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Author Topic: bus air conditioning compressor repair or remove?  (Read 4592 times)
white-eagle
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« on: July 20, 2007, 10:58:42 AM »

i tried searching to see if this answer was already given and didn't find anything.

i have the bus air and heat system still installed.  the A/C doesn't blow cold air.  when i bought the bus a couple years ago, i was told it didn't work due to blown seals.  various people have said pull it and use house air with generator but last week in 90 deg heat, house air just wasn't keeping up going down the road. (two 15k units).

i called a local auto A/C and radiator shop who was going to check it for $220, but they backed out when i told them r-22 coolant.  they said call a home A/C guy.  i don't think the home guy is going to work on it.

pull it or fix it, if it's seals?  Help. again.
« Last Edit: July 20, 2007, 11:08:39 AM by manasst » Logged

Tom
1991 Eagle 15 and proud of it.
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Fran was called to a higher duty 12/16/13. I lost my life navigator.
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« Reply #1 on: July 20, 2007, 11:21:16 AM »

When working, an R22 system will freeze you out, its more effective than any of the others.  But it sounds like it will cost you.  Wouldn't hurt to continue trying to get an estimate so you can make your decision.  I ahve seen other buses with R22, so someone works on them.  Although they were in the desert area and needed the extra cool.

Bus air works so well when running, I would not want to be without it.  My 3  15,000 btu roof airs will cool, but not so you can hang meat which is how I like my temps.  And especially not while driving, the air leaks and higher heat gain while moving, the roof airs just can't keep up.

don't gve up on it yet.
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Jim Stewart
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Buffalo SpaceShip
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« Reply #2 on: July 20, 2007, 11:43:55 AM »

I also vote for keeping that bus air! Ten tons of air is impossible to get via rooftops or even basement units. And your R-22 is easy to find folks to work on vs. the older R-12 (that's been phased out and must be converted to 134A). Search for shops that service transit authorities near you and you'll find qualified R-22 refrig. techs. I'd deal with them vs. home A/C techs that might not understand the mobile applications. A shop that services refer trucks might also be able to help.

If it were mine, I'd spend upwards of $1500 to repair it. After that, it becomes "the law of diminishing returns" and might be better spent with an aftermarket system.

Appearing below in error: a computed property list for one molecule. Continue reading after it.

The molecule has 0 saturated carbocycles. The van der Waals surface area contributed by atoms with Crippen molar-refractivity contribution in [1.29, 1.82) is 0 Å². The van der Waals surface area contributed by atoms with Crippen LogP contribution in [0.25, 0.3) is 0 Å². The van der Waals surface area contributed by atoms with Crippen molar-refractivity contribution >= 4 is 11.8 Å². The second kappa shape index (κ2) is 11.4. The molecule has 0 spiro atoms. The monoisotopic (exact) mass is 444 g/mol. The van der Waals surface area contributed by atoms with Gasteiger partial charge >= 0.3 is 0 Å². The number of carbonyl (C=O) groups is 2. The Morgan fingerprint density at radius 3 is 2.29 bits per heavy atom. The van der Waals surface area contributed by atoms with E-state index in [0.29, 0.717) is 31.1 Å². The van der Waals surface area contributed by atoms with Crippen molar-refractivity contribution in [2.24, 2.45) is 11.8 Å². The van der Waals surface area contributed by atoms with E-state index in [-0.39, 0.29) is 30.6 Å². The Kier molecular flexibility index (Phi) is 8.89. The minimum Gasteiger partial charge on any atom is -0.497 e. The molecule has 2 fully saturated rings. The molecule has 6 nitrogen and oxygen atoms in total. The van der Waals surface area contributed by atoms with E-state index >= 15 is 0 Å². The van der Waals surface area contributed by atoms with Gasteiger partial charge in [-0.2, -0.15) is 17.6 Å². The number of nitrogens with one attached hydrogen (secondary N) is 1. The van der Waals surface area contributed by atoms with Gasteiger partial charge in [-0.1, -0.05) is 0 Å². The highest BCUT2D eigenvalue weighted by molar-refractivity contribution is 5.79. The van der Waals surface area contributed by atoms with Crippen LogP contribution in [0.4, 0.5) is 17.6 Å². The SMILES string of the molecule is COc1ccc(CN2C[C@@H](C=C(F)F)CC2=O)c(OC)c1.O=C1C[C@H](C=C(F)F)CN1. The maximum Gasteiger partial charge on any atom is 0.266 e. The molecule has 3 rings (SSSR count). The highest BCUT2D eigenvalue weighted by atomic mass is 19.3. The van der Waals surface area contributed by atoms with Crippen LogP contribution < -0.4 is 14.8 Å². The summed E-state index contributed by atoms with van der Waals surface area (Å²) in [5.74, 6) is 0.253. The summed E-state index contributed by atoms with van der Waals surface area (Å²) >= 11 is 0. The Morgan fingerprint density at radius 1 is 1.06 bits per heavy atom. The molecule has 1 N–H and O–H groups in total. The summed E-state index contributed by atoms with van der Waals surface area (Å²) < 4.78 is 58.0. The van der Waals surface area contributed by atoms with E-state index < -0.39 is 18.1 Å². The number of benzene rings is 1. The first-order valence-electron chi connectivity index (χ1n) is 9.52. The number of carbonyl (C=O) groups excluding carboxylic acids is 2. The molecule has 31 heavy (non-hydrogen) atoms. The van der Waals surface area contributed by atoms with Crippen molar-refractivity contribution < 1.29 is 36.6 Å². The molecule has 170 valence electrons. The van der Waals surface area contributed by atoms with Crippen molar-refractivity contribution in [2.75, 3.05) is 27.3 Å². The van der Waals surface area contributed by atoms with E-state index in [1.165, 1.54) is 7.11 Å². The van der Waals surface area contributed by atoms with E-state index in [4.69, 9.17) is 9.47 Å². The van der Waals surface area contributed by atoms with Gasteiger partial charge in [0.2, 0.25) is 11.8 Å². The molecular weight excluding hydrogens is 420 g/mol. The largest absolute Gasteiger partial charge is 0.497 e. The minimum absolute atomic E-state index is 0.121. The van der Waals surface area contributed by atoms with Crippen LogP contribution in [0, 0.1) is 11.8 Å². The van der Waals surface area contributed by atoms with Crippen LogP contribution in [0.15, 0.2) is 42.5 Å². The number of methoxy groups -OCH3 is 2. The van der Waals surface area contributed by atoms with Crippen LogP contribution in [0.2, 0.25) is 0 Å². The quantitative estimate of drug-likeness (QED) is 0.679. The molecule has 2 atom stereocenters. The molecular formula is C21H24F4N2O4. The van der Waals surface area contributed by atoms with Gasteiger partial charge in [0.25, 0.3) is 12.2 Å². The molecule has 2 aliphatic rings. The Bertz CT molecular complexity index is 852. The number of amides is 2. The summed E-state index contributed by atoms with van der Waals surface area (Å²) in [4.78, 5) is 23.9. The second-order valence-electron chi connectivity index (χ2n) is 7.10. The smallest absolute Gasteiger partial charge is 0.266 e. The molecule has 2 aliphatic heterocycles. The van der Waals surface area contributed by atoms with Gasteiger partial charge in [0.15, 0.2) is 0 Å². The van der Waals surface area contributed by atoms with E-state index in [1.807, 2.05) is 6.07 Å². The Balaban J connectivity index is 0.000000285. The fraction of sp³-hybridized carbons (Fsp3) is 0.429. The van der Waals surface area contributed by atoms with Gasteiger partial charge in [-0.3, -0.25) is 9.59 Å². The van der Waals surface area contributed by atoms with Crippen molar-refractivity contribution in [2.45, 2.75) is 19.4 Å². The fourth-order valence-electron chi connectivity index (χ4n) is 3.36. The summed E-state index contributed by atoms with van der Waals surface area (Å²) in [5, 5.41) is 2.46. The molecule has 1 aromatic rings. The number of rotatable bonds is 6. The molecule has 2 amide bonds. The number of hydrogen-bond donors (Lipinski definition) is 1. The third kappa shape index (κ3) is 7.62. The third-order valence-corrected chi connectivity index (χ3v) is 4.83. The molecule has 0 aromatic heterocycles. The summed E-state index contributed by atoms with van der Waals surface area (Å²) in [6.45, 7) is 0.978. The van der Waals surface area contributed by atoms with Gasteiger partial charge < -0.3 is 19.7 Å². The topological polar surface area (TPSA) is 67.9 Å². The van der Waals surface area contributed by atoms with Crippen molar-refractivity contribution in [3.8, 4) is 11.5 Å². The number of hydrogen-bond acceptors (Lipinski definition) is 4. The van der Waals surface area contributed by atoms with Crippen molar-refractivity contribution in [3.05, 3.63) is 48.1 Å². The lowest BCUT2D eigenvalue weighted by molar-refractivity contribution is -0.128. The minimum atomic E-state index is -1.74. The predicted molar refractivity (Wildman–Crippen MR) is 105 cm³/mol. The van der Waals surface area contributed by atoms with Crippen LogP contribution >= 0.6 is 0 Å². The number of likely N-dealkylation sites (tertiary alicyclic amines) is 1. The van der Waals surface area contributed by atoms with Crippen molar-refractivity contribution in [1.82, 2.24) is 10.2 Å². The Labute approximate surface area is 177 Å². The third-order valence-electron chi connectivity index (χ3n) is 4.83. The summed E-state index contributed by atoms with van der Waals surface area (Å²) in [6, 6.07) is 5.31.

My bus air was removed long ago by the previous owner... so now we sweat when underway!

My $0.02,
Brian B.
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Brian Brown
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Longmont, CO
Kwajdiver
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« Reply #3 on: July 20, 2007, 11:47:57 AM »

Should you fix it?  My understanding from the board is, it depends on how much you drive it.  If it sits a lot, then you may have a problem with seals again.  When ask about repairing mine, I was quoted $1100 to rebuild the bus compressor.  My bus sits most of the time, with a move arcoss county every three months.   Granted my two (wish I had four) roof airs can NOT keep up with the desert heat.  I have removed most of the bus A/C system.

Now, has anyone taken a cheap window A/C unit and rigged it in a bay.  Just for the little extra you need from time to time.

Lord,, get me out of the desert.....

Bill

Still in Phoenix
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TomC
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« Reply #4 on: July 20, 2007, 12:24:00 PM »

Personally- I say get rid of the central air.  I have a 40ft x 102" transit with huge windows (as you can see by the picture) that are just lightly tinted.  The key here is that I have 2.25" of sprayed in foam on the walls and ceiling.  The floor is not insulated, but does have carpet on it.  Last weekend I went to Bakersfield where it topped out at 102 degrees with surprisingly 40% humidity (Mex monsoon weather coming up).  I have three roof airs, bus were only running two and it stayed a comfortable 68 degrees inside-I actually have to turn the thermostats up on the 13,500btu Colemans, or it gets too cold.  And this is when I was driving.  If the two won't work, all three running will-I have yet to have an instance where it was more than 70 degrees inside, no matter what the outside temp is.  Good Luck, TomC